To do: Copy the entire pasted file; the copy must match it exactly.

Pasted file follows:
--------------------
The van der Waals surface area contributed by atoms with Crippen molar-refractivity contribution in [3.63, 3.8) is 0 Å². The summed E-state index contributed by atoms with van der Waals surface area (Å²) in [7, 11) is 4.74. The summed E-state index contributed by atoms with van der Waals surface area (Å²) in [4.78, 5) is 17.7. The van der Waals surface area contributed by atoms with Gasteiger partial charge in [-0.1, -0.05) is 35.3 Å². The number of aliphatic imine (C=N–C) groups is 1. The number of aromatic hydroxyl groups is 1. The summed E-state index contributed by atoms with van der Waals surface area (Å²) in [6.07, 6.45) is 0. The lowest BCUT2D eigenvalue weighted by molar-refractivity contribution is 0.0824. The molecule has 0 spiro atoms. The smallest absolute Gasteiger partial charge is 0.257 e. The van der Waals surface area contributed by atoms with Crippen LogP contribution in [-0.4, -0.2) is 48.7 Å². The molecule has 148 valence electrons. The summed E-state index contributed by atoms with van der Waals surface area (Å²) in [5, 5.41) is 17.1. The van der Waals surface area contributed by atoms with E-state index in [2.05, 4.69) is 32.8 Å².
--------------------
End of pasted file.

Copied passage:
The van der Waals surface area contributed by atoms with Crippen molar-refractivity contribution in [3.63, 3.8) is 0 Å². The summed E-state index contributed by atoms with van der Waals surface area (Å²) in [7, 11) is 4.74. The summed E-state index contributed by atoms with van der Waals surface area (Å²) in [4.78, 5) is 17.7. The van der Waals surface area contributed by atoms with Gasteiger partial charge in [-0.1, -0.05) is 35.3 Å². The number of aliphatic imine (C=N–C) groups is 1. The number of aromatic hydroxyl groups is 1. The summed E-state index contributed by atoms with van der Waals surface area (Å²) in [6.07, 6.45) is 0. The lowest BCUT2D eigenvalue weighted by molar-refractivity contribution is 0.0824. The molecule has 0 spiro atoms. The smallest absolute Gasteiger partial charge is 0.257 e. The van der Waals surface area contributed by atoms with Crippen LogP contribution in [-0.4, -0.2) is 48.7 Å². The molecule has 148 valence electrons. The summed E-state index contributed by atoms with van der Waals surface area (Å²) in [5, 5.41) is 17.1. The van der Waals surface area contributed by atoms with E-state index in [2.05, 4.69) is 32.8 Å².